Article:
I love stories. I love them in print, on stage, in film and on television. They help me find my way in life.
Good stories explore what it means to be human and live in this world. They get at who we are and why we do the things we do. They tell us something about ourselves, the world we live in and the people around us.
And the best stories are true — not that they actually happened but in that they reflect human nature and the way the world works in reality. And stories like that provoke us to examine what we believe and why. They help us think through the issues facing us in our own lives. They can even change the way we approach life, people and the world.
The really good stories bring God’s truth into open spaces. As Paul puts it, God has made himself known to all people: “But the basic reality of God is plain enough. Open your eyes and there it is! By taking a long and thoughtful look at what God has created, people have always been able to see what their eyes as such can’t see: eternal power, for instance, and the mystery of his divine being” (Rom. 1:20, Message).
Paul puts this concept into action “in the open spaces” of Mars Hill (Acts 17), when he talks with a group of philosophers and thinkers and uses bits and pieces of religions, literature and stories they are familiar with that reflect truth and, ultimately, God. God is all around us, he tells them: “He doesn’t play hide-and-seek with us. He’s not remote; he’s near. We live and move in him, can’t get away from him!” (Acts 17: 28, Message).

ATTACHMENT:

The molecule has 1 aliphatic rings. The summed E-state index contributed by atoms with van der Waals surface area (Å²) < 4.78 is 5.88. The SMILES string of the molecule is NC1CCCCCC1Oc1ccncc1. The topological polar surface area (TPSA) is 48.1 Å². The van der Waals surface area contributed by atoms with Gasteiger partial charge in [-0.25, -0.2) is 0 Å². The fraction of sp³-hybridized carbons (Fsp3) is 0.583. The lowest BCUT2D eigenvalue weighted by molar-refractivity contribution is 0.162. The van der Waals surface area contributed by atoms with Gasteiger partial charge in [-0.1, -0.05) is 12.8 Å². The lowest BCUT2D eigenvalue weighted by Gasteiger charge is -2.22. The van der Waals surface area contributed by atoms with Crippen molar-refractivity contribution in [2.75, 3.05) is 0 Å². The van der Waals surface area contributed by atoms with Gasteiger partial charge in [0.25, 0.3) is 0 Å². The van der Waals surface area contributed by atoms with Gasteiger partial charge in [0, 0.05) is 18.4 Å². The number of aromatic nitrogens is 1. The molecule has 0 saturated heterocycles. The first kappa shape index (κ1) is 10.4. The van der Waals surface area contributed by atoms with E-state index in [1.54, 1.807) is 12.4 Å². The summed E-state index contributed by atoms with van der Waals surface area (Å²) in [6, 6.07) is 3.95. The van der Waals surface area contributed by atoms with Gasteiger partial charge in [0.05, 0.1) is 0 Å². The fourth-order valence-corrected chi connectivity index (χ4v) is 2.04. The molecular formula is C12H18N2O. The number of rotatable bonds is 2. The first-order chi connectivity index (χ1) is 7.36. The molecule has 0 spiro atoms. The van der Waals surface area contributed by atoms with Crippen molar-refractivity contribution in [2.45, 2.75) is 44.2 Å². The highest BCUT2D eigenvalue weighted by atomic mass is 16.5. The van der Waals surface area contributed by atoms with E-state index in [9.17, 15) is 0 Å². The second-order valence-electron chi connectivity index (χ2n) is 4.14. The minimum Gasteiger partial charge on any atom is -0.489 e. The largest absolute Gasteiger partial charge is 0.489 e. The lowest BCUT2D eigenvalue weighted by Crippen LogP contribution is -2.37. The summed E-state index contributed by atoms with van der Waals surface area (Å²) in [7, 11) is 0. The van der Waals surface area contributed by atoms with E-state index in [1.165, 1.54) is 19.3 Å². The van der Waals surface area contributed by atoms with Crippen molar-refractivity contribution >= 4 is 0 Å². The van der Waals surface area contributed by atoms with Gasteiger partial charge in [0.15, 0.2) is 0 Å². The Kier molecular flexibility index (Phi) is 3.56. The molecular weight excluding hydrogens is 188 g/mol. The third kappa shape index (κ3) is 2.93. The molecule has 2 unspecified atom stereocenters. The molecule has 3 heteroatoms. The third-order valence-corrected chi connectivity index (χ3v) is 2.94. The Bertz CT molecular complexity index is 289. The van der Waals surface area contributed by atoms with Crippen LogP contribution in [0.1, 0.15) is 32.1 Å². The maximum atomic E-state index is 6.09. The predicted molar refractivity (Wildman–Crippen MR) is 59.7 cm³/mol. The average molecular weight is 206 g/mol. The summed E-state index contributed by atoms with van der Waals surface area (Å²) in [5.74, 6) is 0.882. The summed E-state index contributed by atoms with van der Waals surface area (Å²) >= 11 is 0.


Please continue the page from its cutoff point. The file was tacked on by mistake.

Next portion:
It makes sense, then, that our stories, especially our good ones, would reflect him and our own Story — the one in which we all live and breathe.
Our Story begins with one perfect, life-giving breath that creates an amazing universe where humans walk with its Author. That creation comes under a curse — but from the beginning, that Author longs and relentlessly works to free his world and us so that we can walk with him again and be again the people we were created, called and enabled to be. (Spoiler alert: He succeeds, gloriously.)
This Story is full of messy people — broken and healed, lost and found. In the stories of the likes of Noah, Abraham, Ruth, Esther, Hannah, David, Jeremiah, Mary, Mary Magdalene, Peter, Paul and, most of all, Jesus, we discover more about ourselves and God than any doctrine could tell us.
“A story does not say, ‘Let me tell you what is true,’ but ‘Let me tell you what happened,’ ” says Daniel Taylor in The Skeptical Believer, and that “may also cause you to change — to modify your present story or even to abandon it for another.”
No story can change us more than the Bible. “Stories are God’s idea,” says Taylor. “The Bible does not simply contain stories; it reflects God’s choice of the story configuration as the primary means by which to tell us about himself and how to be in right relationship with him.”
Threads of this Story are woven throughout the stories around us. The best of them flesh out its wisdom, truth, beauty, darkness and light, depth and breadth. Those stories can help us better understand who we are and who God is. They remind and invite us to reclaim our identity and purpose, to join with God as he works toward our happy ending.
I will always be grateful for the opportunity to use this space to reflect on those stories. May good stories help you find your way, too.
Carmen Andres, a former editor of the Mennonite Brethren magazine Christian Leader, lives in Alexandria, Va.
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